A Harare man has written to Home Affairs co-minister Kembo Mohadi asking for his intervention in what he alleges is the abuse of power by a senior police officer.
Raymond Sandarama lodged a report with the police close to a year ago, but up until now, police have allegedly refused to open a docket.
Sandarama says he decided to write a letter to the co-minister after failing to get any joy from police Commissioner General Augustine Chihuri, to whom he had lodged another complaint about the matter.
He says he bought a Nissan Hardbody vehicle from Tonderai Chishawa under an agreement where he paid $5 000 cash and topped up with a Mercedes Benz 190E.
However, four months down the line, Chishawa brought back the Mercedes Benz and demanded another $5 000 cash, which money Sandarama said he did not have.
“Chishawa insisted he wanted to reverse the deal and got the assistance of one Detective Sergeant Gilbert Nyamhondoro to enforce his demand,” Sandarama said in his communication to Mohadi and the police.
Sandarama says the policeman and Nyamhondoro appeared to have taken the matter personally and seized the Nissan Hardbody truck, handing it back to Chishawa.
Sandarama said on November 5 last year, he was summoned to Ahmed House where he met Nyamhondoro who told him he was under arrest on allegations of fraud.
“No formal report was made against me, let alone a police docket being opened. Detective Sgt Nyamhondoro assumed the role of arresting policeman, presiding magistrate and prosecutor as he openly ordered that I surrender the motor vehicle and all the parts I had bought for its repair.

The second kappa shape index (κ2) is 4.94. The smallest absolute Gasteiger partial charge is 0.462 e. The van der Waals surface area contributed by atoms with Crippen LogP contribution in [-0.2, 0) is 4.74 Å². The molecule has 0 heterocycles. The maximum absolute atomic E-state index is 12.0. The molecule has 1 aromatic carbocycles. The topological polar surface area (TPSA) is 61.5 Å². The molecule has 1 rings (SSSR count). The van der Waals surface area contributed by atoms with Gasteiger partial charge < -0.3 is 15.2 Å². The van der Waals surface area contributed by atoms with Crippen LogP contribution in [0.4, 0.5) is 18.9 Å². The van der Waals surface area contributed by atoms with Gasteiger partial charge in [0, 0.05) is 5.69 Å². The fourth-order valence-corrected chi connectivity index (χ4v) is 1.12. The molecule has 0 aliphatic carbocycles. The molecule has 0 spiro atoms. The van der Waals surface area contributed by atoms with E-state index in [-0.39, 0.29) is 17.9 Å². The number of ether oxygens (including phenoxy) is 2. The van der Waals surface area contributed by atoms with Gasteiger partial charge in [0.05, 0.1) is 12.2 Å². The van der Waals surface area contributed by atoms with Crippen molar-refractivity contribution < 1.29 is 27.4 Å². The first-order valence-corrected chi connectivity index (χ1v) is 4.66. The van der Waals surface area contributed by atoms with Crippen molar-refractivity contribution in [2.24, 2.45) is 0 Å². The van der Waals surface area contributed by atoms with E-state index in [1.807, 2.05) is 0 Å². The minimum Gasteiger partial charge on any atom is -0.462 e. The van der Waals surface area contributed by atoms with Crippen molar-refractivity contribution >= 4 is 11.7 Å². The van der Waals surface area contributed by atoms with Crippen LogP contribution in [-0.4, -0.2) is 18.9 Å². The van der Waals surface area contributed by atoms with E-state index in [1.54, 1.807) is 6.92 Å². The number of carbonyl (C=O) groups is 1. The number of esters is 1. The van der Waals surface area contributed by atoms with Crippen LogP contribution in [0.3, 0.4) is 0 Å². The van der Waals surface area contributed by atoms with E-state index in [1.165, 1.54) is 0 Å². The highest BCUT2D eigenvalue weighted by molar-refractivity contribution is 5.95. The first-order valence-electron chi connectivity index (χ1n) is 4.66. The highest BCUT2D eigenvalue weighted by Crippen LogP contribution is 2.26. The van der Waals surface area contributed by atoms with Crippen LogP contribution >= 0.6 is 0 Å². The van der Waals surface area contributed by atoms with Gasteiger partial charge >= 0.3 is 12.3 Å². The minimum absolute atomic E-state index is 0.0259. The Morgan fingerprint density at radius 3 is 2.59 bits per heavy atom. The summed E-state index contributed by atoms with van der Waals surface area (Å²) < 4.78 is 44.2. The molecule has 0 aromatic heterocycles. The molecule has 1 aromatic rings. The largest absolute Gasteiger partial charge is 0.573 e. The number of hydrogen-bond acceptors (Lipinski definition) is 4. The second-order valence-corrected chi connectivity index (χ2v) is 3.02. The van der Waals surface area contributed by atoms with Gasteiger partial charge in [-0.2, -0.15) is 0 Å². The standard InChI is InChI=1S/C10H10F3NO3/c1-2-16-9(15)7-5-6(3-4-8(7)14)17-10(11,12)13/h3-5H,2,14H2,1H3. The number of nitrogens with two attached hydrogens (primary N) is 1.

“He indicated to me that I can approach any office of my choice, but nothing would be done . . . I am beginning to believe him as the office of the commissioner general has done nothing about my complaint although I personally hand-delivered my letter of complaint to his office on November 18 2009.”
Sandarama alleges that the detective did not represent or protect the interest of the state, but wanted instead his friend’s interests.
“I have received numerous phone calls threatening me and whoever it is that is doing that is bent on silencing me. If your office ignores my case that would translate to my being condemned, which condemnation I personally believe I do not deserve. Instead I deserve sympathy. Minister I am in great pain,” Sandarama wrote to Mohadi.
Sandarama pleaded with the minister as he continues to receive calls accusing him of fraud yet no docket has been opened.
Efforts to get Mohadi to acknowledge receipt of the complaint of the correspondence were fruitless up to the time of going to press.